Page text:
● Speak in their language, not yours. Whether an entity is for profit or not, they are expending a certain amount of capital on someone who is going to bring in unique skills to solve problems. They are looking for a return on investment (ROI). So what are some of the key phrases (hint: ROI is one of them) that they want to hear or their software is going to be searching for? How about: Message Development; Social Media; Search Engine Optimization (SEO); Employee Communications; Crisis Communications; Investor Relations; Media Relations; Analyst Relations; Media Training; Brand Management, Marketing Success, Multi-Media Skills, Presentation Skills and many more. Use these words to your full advantage.

● Don’t just talk-the-talk when it comes to social media; walk-the-walk. Ever wondered why you should start your own blog? Think personal branding and marketing. How about pushing toward 500 connections on LinkedIn? Think networking, networking and networking. How about hundreds of friends on Facebook or thousands of Tweets on Twitter? The reason for all of the above is that companies are inevitably going to figure out how to monetize social media. They need people who embrace this trend. Remember: Social media is not a fad. If you don’t believe me, then ask yourself why Goldman Sachs recently put $500 million into privately held Facebook, started a $1.5 billion hedge fund to invest in the company and why Facebook has an estimated $50 billion market cap. http://www.economist.com/node/17853336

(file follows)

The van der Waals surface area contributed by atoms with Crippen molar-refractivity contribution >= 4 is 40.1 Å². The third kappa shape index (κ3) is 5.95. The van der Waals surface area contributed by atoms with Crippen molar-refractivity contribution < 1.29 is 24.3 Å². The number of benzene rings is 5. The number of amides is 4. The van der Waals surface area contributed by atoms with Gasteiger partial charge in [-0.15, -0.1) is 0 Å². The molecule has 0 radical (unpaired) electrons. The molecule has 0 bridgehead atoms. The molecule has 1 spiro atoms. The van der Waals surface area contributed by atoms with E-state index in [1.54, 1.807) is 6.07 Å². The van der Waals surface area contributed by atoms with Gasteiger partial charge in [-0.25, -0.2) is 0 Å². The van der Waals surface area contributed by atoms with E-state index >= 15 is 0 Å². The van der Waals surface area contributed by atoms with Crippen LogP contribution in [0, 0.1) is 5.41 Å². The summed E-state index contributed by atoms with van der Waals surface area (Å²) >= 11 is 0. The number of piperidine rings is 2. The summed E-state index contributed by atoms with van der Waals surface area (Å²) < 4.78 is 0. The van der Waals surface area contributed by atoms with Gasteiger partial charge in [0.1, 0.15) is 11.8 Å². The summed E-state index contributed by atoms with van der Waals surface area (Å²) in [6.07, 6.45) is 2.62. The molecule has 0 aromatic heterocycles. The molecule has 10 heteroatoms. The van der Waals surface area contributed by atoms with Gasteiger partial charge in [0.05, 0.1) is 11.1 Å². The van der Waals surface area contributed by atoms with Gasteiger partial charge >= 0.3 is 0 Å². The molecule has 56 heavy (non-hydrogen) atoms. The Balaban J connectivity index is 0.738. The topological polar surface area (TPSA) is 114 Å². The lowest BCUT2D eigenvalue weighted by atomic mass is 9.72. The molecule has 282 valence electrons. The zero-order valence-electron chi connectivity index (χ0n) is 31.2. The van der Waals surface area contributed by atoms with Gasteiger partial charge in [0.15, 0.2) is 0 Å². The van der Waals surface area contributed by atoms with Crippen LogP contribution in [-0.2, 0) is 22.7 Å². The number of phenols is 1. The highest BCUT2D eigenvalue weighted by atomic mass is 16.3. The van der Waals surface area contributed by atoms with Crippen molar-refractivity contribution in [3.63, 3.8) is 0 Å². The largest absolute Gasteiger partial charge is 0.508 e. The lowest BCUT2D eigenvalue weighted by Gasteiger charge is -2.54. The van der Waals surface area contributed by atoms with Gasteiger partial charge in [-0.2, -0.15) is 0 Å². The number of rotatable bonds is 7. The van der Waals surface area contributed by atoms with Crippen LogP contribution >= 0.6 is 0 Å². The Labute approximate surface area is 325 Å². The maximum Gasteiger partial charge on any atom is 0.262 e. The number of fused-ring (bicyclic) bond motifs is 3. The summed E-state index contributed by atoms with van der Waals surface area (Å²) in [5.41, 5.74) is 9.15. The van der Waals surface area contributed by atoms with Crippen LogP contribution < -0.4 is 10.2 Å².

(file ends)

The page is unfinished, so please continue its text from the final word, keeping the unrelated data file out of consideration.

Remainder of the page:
● Seek out the advice of career counselors who know how to unlock the hidden job market, not just the jobs that everyone applies for online. One example is Dennis Thompson of Pleasanton, CA, who wrote “Four Degrees to Your Dream Job.” Think of it this way, you may be much closer via your contacts and friends to an influential decision maker than what you ever thought was possible. Now back to the main point: How are you going to make the best use of your critical 15 seconds to make a lasting first impression? http://fourdegreestoyourdreamjob.blogspot.com/2011/01/should-you-stay.html

To Blog or Not to Blog?

. . . That is the question: Whether ’tis nobler in the mind to suffer the slings and arrows of outraged blog readers, Or to take aim through social media against a perceived sea of troubles, And by commenting, end them? To die: or to employ conversational marketing, No more; and by a blog to say we end the heart-ache and the thousand natural shocks . . . or merely to build personal brand . . .

Okay I will stop now and offer my apologies for butchering William Shakespeare in his posthumous state and his literary masterpiece, “Hamlet.” http://www.phrases.org.uk/meanings/385300.html

Seriously, should you start your own blog to build your personal brand, become a thought leader and develop a cadre of readers and colleagues? When I ask the question that way, the answer is an obvious, “yes.”